The blackboard behind the cash register says it all: “Dine Well. Do Good.”
Looking across the brightly lit, packed dining room at Inspiration Kitchens in Uptown, it could be just another casual, American-eclectic restaurant on a Wednesday afternoon. The wait staff is bustling, the customers are smiling, the turkey, bacon and avocado wrap is tantalizing. But that blackboard serves as a reminder that this isn’t just another restaurant: It’s a catalyst for change. Most of the men and women working here have been homeless at one point in time.
“The idea is that working is the best preparation for working,” said Margaret Haywood, director of training and social enterprise for the non-profit Inspiration Corporation.
During a 13-week training program, men and women learn about basic culinary skills and concepts, reading and converting recipes, following and taking direction, sanitation and safety, restaurant service and more. It’s also an upbeat environment for the public to enjoy a delicious breakfast, brunch, lunch or dinner, whether it’s berries and cream French toast, spinach and artichoke mac and cheese or crab-stuffed tilapia. It’s also remarkably affordable, with menu items ranging from $5 to $9.
Inspiration Kitchens is one of two restaurants serving the general public run by Inspiration Corporation (the other is in Garfield Park), a non-profit organization that also provides food, support services, job training, housing and more to the homeless.
“Part of our philosophy from the beginning is we’re not here to just help enable people in life on the street,” said Haywood. “Everybody has to have a plan for moving forward.”
It all started in 1989, with a red wagon. That’s when Lisa Nigro, a former Chicago police officer, borrowed her nephew’s Radio Flyer wagon, filled it with sandwiches and coffee and began walking around Uptown, offering sustenance and dignity to homeless men and women she encountered. Over time, her efforts expanded into a mobile food truck and, in 2000, The Inspiration Café opened in Uptown, providing a restaurant-like atmosphere in which volunteers serve meals to the homeless. The goal was to differentiate the environment from the many drab area soup kitchens and to provide a bright, relaxing environment to show respect and dignity for homeless diners.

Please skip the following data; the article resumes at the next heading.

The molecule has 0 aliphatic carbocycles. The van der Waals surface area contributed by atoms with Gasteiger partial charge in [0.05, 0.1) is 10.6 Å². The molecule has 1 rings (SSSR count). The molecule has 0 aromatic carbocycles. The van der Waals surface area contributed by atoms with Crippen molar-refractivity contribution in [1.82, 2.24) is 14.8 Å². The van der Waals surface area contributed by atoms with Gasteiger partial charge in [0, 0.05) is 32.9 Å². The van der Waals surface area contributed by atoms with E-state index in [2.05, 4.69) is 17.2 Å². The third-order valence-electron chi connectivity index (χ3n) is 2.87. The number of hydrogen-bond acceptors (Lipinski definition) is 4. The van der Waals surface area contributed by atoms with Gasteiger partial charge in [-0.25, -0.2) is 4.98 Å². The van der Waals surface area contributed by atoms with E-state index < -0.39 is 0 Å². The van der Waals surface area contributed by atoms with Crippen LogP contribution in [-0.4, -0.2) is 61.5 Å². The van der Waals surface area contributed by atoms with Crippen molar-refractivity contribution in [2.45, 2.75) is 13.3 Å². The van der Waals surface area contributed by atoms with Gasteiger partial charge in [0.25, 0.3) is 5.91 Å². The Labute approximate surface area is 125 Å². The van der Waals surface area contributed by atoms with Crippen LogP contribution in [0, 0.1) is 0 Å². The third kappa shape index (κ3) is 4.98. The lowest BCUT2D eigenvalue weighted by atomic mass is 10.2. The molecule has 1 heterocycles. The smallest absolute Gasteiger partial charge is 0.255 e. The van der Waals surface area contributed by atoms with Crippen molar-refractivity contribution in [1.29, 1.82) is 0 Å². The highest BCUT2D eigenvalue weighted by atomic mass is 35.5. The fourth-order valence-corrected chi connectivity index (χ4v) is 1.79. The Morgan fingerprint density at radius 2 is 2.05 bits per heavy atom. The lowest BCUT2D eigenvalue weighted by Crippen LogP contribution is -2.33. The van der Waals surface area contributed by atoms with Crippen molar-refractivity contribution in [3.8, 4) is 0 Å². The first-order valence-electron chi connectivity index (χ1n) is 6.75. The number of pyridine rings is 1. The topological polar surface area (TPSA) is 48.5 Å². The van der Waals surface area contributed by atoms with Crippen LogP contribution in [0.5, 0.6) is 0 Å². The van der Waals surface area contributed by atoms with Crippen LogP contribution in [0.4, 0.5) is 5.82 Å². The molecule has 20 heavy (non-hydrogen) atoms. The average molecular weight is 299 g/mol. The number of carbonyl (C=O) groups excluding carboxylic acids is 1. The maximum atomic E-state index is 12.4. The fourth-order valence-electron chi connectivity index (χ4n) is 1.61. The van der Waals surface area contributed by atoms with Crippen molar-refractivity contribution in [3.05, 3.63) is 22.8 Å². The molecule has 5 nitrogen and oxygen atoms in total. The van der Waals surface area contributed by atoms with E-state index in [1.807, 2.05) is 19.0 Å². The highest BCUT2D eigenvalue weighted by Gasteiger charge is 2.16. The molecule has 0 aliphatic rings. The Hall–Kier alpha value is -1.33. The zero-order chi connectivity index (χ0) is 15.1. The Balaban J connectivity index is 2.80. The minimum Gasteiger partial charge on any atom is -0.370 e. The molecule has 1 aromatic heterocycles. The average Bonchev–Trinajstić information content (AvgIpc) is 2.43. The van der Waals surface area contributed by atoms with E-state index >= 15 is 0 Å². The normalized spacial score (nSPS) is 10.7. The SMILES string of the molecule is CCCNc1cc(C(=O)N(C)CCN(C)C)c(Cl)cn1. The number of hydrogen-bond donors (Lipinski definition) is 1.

In 2005, Inspiration Kitchens opened to the public as a training ground for those in need and an inexpensive café for the public. Since its beginning, the program has trained more than 500 men and women, and 300 have gone on to get jobs at area restaurants, including Mastro’s Steakhouse, Central Street Café in Evanston and Sodexo, a company providing food services for some area universities and businesses.
Since her red-wagon beginnings, Nigro has been honored by President Barack Obama with the Presidential Citizens Medal in 2010, and in January 2011 by People Magazine in “Heroes Among Us.”
As Haywood sits at a counter by the window, she chats candidly with servers, such as Ann Enloe. Years ago, Enloe lost her job and became homeless. She was getting help from Sarah’s Circle, a non-profit serving women who are homeless or at risk of being homeless. That’s where she heard about the Inspiration Kitchens training program. She completed the training and was hired as a server. In the process, she’s also been able to afford her own apartment and rediscover the genuine grin she flashes at each of her customers.
Inspiration Kitchens is about far more than a job, said Haywood. It’s a way to bring back confidence, a sense of accomplishment, a support network and more to people who truly need the help.
“The most important thing about it is how much people’s self worth is tied to working,” she says. “Helping people get back to work has a ripple effect.”
The psychologist’s perspective: Jobs help bring healing for homeless
In addition to helping give self-worth and a supportive environment to the homeless, having a job at a place like Inspiration Kitchens can help provide them a sense of belonging and security, said Dr. Sung Jin Cho, clinical psychologist at Swedish Covenant Hospital.
“We get meaning and purpose from our jobs,” he said. “It gives us something to do every day, something to look forward to and know that it will be there day in and out. Almost like a sense of safety.”
In addition, Cho said employment provides a place to meet new friends, discuss problems at home or work and allows for a personal sense of achievement.
If you’re interested in contributing to the mission of Inspiration Kitchens, you can do so by simply enjoying a meal at the restaurant (The Uptown location is at 4715 N Sheridan Road; the Garfield Park location is at 3504 W. Lake Street) or by making a donation on their website here.